The Hindu , Dec 07, 2006
"Right to life implies right to life with dignity"
- "Judicial activism should be based on juristic principle"
- Sachar for withdrawal of Armed Forces (Special Powers) Act
NEW DELHI: Former Chairman of National Human Rights Commission Justice J. S. Verma on Tuesday said the only way to ensure dignity of the ordinary man was by making way for an inclusive and participatory democracy and not remaining satisfied with civil and political rights.
Speaking after the release of Amnesty International publication "Human Rights for Human Dignity", brought out both in English and Hindi, on World Dignity Day here, Justice Verma said there were Constitution provisions and Supreme Court interpretations that said the right to life implied the right to life with dignity.
Recalling an earlier instance when he was asked to define human rights, Mr. Justice Verma said: "Human dignity is the quintessence of human rights."
Mr. Justice Verma said courts should not take over the functions of other agencies and judicial activism should be based on a juristic principle and not on some ad hoc thought.
Retired Chief Justice of the Delhi High Court Rajinder Sachar said human rights, as was usually believed, was not a gift of European thought to the world as in India there had been several kings, including the greats like Ashoka and Akbar, who espoused the cause.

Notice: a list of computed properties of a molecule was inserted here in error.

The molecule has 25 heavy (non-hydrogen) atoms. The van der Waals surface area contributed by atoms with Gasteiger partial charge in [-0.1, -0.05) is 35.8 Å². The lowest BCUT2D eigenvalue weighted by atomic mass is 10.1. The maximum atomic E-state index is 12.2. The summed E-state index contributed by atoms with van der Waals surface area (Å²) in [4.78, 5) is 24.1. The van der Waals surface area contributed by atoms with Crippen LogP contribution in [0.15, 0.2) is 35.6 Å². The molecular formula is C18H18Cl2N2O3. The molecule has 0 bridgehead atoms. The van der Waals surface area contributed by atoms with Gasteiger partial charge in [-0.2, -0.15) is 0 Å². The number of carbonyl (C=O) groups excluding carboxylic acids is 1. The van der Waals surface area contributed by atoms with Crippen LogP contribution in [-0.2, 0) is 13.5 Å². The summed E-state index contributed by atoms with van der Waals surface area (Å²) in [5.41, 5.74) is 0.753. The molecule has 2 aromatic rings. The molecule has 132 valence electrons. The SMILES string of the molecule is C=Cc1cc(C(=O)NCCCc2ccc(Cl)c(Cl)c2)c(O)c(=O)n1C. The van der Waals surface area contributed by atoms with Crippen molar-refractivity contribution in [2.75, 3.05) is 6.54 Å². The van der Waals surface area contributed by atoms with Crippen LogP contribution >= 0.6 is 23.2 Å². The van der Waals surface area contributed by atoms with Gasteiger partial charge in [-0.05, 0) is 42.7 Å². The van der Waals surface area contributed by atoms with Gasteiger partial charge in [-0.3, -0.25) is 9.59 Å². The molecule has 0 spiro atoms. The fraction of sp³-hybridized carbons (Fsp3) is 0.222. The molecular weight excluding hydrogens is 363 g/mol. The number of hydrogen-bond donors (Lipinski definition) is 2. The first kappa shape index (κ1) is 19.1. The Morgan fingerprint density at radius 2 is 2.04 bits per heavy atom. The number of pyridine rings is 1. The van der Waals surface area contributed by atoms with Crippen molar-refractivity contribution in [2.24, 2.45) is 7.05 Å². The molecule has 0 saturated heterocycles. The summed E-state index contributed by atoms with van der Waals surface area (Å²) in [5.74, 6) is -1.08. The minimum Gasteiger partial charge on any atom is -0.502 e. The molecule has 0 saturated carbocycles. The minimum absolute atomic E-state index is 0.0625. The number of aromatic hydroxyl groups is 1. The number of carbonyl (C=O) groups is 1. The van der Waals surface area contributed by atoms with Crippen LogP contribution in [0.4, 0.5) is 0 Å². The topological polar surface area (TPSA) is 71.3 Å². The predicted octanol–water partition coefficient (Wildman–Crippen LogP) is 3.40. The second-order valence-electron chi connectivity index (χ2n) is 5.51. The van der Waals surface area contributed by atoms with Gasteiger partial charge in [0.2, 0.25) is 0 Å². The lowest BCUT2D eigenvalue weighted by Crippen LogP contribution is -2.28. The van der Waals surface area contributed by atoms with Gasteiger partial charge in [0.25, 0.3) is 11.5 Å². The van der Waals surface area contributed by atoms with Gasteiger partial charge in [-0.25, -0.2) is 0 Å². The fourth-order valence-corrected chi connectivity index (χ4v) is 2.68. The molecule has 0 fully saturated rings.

Mr. Justice Sachar also said draconian Acts such as the Armed Forces (Special Powers) Act should be withdrawn immediately, adding that there was a need to review other anti-terrorist laws too.
Going by the methodology of working out the number of people living below the poverty line, the country had not made any significant development since Independence and this was one of the impediments in ensuring human dignity to the citizens, he said.
Professor Emeritus of Jawaharlal Nehru University Amit Bhaduri said the human rights had been historically defended by the State but were made de facto by the market forces.
The Government now claimed that the country now was developing at the rate of eight per cent, but in doing so it was riding piggyback on huge corporations.
"That is why there is the Special Economic Zones Act and problems like that of Singur. Human rights and human dignity is being trampled upon by the State itself, as it cannot antagonise the huge corporations. The Government is resorting to developmental terrorism to keep the huge corporations happy."
"The only vulnerable point for the huge corporations is decentralisation of power," he said.